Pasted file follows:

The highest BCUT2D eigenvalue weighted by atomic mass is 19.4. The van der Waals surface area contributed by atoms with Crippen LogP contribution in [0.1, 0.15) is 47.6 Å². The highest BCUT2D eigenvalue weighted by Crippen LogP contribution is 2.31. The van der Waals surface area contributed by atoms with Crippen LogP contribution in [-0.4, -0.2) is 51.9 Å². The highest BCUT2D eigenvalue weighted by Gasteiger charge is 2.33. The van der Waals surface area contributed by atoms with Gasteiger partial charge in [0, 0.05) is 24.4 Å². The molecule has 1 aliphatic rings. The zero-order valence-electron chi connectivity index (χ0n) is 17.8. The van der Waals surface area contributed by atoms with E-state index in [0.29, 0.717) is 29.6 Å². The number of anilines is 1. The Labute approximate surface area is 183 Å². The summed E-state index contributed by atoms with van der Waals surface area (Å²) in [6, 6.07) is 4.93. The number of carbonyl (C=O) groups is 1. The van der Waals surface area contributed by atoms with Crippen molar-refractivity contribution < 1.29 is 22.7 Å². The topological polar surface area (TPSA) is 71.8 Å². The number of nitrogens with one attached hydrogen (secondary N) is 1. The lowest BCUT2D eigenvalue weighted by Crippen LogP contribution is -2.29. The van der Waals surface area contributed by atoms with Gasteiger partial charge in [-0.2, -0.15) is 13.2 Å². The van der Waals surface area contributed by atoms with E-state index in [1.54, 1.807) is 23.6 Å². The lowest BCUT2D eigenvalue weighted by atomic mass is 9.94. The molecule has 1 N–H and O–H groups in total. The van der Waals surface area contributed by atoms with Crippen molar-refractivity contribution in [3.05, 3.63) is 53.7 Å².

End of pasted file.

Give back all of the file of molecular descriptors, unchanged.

The highest BCUT2D eigenvalue weighted by atomic mass is 19.4. The van der Waals surface area contributed by atoms with Crippen LogP contribution in [0.1, 0.15) is 47.6 Å². The highest BCUT2D eigenvalue weighted by Crippen LogP contribution is 2.31. The van der Waals surface area contributed by atoms with Crippen LogP contribution in [-0.4, -0.2) is 51.9 Å². The highest BCUT2D eigenvalue weighted by Gasteiger charge is 2.33. The van der Waals surface area contributed by atoms with Gasteiger partial charge in [0, 0.05) is 24.4 Å². The molecule has 1 aliphatic rings. The zero-order valence-electron chi connectivity index (χ0n) is 17.8. The van der Waals surface area contributed by atoms with E-state index in [0.29, 0.717) is 29.6 Å². The number of anilines is 1. The Labute approximate surface area is 183 Å². The summed E-state index contributed by atoms with van der Waals surface area (Å²) in [6, 6.07) is 4.93. The number of carbonyl (C=O) groups is 1. The van der Waals surface area contributed by atoms with Crippen molar-refractivity contribution < 1.29 is 22.7 Å². The topological polar surface area (TPSA) is 71.8 Å². The number of nitrogens with one attached hydrogen (secondary N) is 1. The lowest BCUT2D eigenvalue weighted by Crippen LogP contribution is -2.29. The van der Waals surface area contributed by atoms with Gasteiger partial charge in [-0.2, -0.15) is 13.2 Å². The van der Waals surface area contributed by atoms with E-state index in [1.54, 1.807) is 23.6 Å². The lowest BCUT2D eigenvalue weighted by atomic mass is 9.94. The molecule has 1 N–H and O–H groups in total. The van der Waals surface area contributed by atoms with Crippen molar-refractivity contribution in [3.05, 3.63) is 53.7 Å².